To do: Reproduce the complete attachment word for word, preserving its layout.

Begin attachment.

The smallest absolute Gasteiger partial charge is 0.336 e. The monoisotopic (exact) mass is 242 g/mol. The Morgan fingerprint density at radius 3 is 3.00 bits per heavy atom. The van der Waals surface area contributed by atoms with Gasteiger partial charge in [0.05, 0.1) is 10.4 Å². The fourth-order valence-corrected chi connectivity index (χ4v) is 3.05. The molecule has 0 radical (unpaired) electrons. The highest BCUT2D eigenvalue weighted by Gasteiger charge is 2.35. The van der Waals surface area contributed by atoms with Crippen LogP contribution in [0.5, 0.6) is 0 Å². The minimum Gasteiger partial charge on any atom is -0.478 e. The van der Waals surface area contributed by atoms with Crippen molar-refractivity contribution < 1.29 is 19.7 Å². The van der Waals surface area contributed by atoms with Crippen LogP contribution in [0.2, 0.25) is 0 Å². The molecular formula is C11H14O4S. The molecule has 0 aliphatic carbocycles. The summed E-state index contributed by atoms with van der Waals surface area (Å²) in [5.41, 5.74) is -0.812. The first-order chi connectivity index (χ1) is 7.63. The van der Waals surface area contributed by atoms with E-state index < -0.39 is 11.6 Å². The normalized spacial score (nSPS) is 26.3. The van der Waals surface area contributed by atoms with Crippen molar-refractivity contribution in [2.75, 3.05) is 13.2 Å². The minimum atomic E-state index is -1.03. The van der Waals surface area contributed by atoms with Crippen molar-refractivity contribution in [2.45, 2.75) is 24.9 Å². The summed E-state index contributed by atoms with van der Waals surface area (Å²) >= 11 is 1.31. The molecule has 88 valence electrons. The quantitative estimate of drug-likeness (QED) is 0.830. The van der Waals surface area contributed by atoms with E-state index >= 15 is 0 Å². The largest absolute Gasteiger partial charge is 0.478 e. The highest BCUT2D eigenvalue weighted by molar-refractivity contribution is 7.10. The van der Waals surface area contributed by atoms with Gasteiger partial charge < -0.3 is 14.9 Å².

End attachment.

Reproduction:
The smallest absolute Gasteiger partial charge is 0.336 e. The monoisotopic (exact) mass is 242 g/mol. The Morgan fingerprint density at radius 3 is 3.00 bits per heavy atom. The van der Waals surface area contributed by atoms with Gasteiger partial charge in [0.05, 0.1) is 10.4 Å². The fourth-order valence-corrected chi connectivity index (χ4v) is 3.05. The molecule has 0 radical (unpaired) electrons. The highest BCUT2D eigenvalue weighted by Gasteiger charge is 2.35. The van der Waals surface area contributed by atoms with Crippen LogP contribution in [0.5, 0.6) is 0 Å². The minimum Gasteiger partial charge on any atom is -0.478 e. The van der Waals surface area contributed by atoms with Crippen molar-refractivity contribution < 1.29 is 19.7 Å². The van der Waals surface area contributed by atoms with Crippen LogP contribution in [0.2, 0.25) is 0 Å². The molecular formula is C11H14O4S. The molecule has 0 aliphatic carbocycles. The summed E-state index contributed by atoms with van der Waals surface area (Å²) in [5.41, 5.74) is -0.812. The first-order chi connectivity index (χ1) is 7.63. The van der Waals surface area contributed by atoms with E-state index < -0.39 is 11.6 Å². The normalized spacial score (nSPS) is 26.3. The van der Waals surface area contributed by atoms with Crippen molar-refractivity contribution in [2.75, 3.05) is 13.2 Å². The minimum atomic E-state index is -1.03. The van der Waals surface area contributed by atoms with Crippen molar-refractivity contribution in [2.45, 2.75) is 24.9 Å². The summed E-state index contributed by atoms with van der Waals surface area (Å²) >= 11 is 1.31. The molecule has 88 valence electrons. The quantitative estimate of drug-likeness (QED) is 0.830. The van der Waals surface area contributed by atoms with E-state index >= 15 is 0 Å². The largest absolute Gasteiger partial charge is 0.478 e. The highest BCUT2D eigenvalue weighted by molar-refractivity contribution is 7.10. The van der Waals surface area contributed by atoms with Gasteiger partial charge < -0.3 is 14.9 Å².